"We lost Brett Howell, who's been quarantined from them for eight days with mono," head coach Jeff Lebo says. "So he's not even been able to be around the team. Where it hurts us is obviously our lack of depth. And in practice our point guard is Ian Young and our backup is also the starting two guard, Toney Douglas.
"When we practice, we had Brett playing a lot there at the point on the (second) team and Michael O'Connor, who is a walk-on, playing behind Brett," Lebo adds. "O'Connor has been hurt also. What that means now is the old bald-headed guy has to get out there and run around a little bit."
Brett Howell (left) is out for an undetermined amount of time.
Lebo (the old bald-headed guy), a four-year starter and All-ACC point guard at North Carolina in the late 1980s, along with associate head coach John Cooper, who averaged 20.8 points per game as a forward at Wichita State in 1990-91, have been scrimmaging with players in order to simulate real game action.
"John Cooper and I did a little bit at South Carolina (in the mid 1990s)," Lebo says. "The year we won the SEC Championship (1996-97), Coop and I practiced a lot with the second group. Our claim to fame was that we played a 20 minute scrimmage against those guys and we were up 20. That was many years ago though.
"I told the guys when I went out there, I said, ‘I'm going to practice and I want you to play hard against me, but if you hurt me I'm going to take your scholarship,'" he adds. "The scary thing is that I had about 14 or 16 (points). I can still pass it and I know how to play. I can score occasionally."
Auburn senior forward Quinnel Brown says that it's going to help him and his teammates out just like it helped Lebo's players at South Carolina. "I think it's kind of a good in a way," Brown says. "It keeps us more focused on the floor and we try to run things better with him on the floor. We're more comfortable with him out there with us.
"It's not weird. It's really just another guy out there. He can play, but you tell he's kind of old. He doesn't move quick, but you can tell he could play back in the old days."
Howell was one of only seven Auburn players to average more than 10 minutes per game, and he was also one of six players to play in all 16 contests. Lebo didn't mention a timeframe for Howell's return, but the Tigers will be without him when they take on the Razorbacks.
Auburn lost four players who transferred during the offseason and Ronny LeMelle is out for the season with a knee injury. With Howell, the Tigers are down a half-dozen players as they prepare to face the Razorbacks.
"I think Arkansas is very talented as they always are," Lebo says. "They started out the season with a lot of wins at home and they played Illinois tight, who is No. 1 in the country. They've fallen on some hard times and had some bad luck lately. They had a tough loss at LSU on a questionable three-point call and had Alabama--possibly the most talented team in the league--and had a chance to beat them at home."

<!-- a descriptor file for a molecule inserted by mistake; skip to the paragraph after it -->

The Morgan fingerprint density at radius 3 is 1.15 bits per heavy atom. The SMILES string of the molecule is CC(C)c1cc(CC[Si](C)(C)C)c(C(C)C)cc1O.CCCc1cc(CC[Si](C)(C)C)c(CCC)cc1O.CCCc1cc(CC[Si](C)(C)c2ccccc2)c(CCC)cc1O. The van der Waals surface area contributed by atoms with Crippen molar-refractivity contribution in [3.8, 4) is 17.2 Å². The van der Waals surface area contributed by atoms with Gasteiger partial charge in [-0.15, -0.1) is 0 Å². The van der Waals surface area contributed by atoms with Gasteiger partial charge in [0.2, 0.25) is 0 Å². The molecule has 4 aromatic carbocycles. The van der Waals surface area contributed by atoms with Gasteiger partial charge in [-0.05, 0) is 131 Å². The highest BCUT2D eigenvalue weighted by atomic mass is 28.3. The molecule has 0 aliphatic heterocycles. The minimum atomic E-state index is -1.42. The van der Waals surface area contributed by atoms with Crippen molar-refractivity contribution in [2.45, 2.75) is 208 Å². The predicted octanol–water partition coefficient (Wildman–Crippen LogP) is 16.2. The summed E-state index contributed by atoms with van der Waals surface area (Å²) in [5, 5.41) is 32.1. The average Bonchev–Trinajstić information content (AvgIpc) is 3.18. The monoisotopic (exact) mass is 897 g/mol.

Arkansas (13-5 overall, 1-4 SEC)opened conference play with a 23-point win over Ole Miss but have since lost four straight.
"They've had some tough L's and they've struggled a little bit on the road," Lebo says. "We know how good they play at home and this is a game that they really need to play well in. I think we'll take the best shot they have Saturday."
Auburn will enter the game on a three-game losing streak to start conference play. "Our challenge is going to come Saturday against another type of team that plays the way we do, except they've got big guys," says Brown.
"We need to get back to playing the way we were playing when we were winning--that's more of a fast-paced, up-paced game and try to get the ball out quick and try beat their big men. Try to make them go to a smaller line-up and go inside a little bit."
Quinnel Brown goes to the hoop in Auburn's exhibition victory over Lee University to start the season.
Along with Lebo and Cooper helping out in practice, Lebo says the Tigers have gotten a boost from a pair of other big bodies inside recently. Emmanuel Willis, a 6-7 1/2 forward transfer from Southern California who must sit out this year, has helped in practice situations in recent weeks.
The Tigers have also added Kyle Derozan, a 6-4, 254-pound forward, who is a reserve tight end on the football team.
Derozan played in 12 games this year as blocking tight end on the 13-0 football team. "He's practicing a little bit," Lebo says. "You don't know much he'll play early for us. He's got to get in basketball shape. In basketball we don't play for 5.7 seconds and then get back and talk about it for 30. We've got to play both ends.
"He's a great kid and once he gets in basketball shape he can be an anchor and can move people out (away from the basket)," Lebo adds. "He doesn't know what we're doing yet, but I think he can help us out a little bit being a big body in there. He's not tall but he has some weight and he's wide and he's hard to get around. It's going to take him a little while to learn what we do and how we do than get into basketball shape."
Commenting on the visiting Tigers, Arkansas coach Stan Heath says, "Auburn is unorthodox in the way they play, and it is going to be a challenge for some of our bigger guys to move their feet and defend."